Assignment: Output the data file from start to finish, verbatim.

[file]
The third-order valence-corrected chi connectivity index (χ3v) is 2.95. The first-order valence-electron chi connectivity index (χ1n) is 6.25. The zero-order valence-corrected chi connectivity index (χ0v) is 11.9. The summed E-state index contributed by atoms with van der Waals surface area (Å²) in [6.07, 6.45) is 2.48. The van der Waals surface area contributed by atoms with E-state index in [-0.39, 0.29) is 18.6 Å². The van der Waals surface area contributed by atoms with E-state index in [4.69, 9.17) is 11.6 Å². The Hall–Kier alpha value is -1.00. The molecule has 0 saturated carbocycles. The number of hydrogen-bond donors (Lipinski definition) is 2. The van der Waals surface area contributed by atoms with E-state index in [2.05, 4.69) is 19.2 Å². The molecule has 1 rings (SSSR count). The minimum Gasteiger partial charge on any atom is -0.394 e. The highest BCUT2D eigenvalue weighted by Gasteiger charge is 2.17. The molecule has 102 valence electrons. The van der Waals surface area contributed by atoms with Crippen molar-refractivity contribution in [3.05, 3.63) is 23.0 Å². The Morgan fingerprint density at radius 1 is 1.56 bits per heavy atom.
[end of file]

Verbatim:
The third-order valence-corrected chi connectivity index (χ3v) is 2.95. The first-order valence-electron chi connectivity index (χ1n) is 6.25. The zero-order valence-corrected chi connectivity index (χ0v) is 11.9. The summed E-state index contributed by atoms with van der Waals surface area (Å²) in [6.07, 6.45) is 2.48. The van der Waals surface area contributed by atoms with E-state index in [-0.39, 0.29) is 18.6 Å². The van der Waals surface area contributed by atoms with E-state index in [4.69, 9.17) is 11.6 Å². The Hall–Kier alpha value is -1.00. The molecule has 0 saturated carbocycles. The number of hydrogen-bond donors (Lipinski definition) is 2. The van der Waals surface area contributed by atoms with E-state index in [2.05, 4.69) is 19.2 Å². The molecule has 1 rings (SSSR count). The minimum Gasteiger partial charge on any atom is -0.394 e. The highest BCUT2D eigenvalue weighted by Gasteiger charge is 2.17. The molecule has 102 valence electrons. The van der Waals surface area contributed by atoms with Crippen molar-refractivity contribution in [3.05, 3.63) is 23.0 Å². The Morgan fingerprint density at radius 1 is 1.56 bits per heavy atom.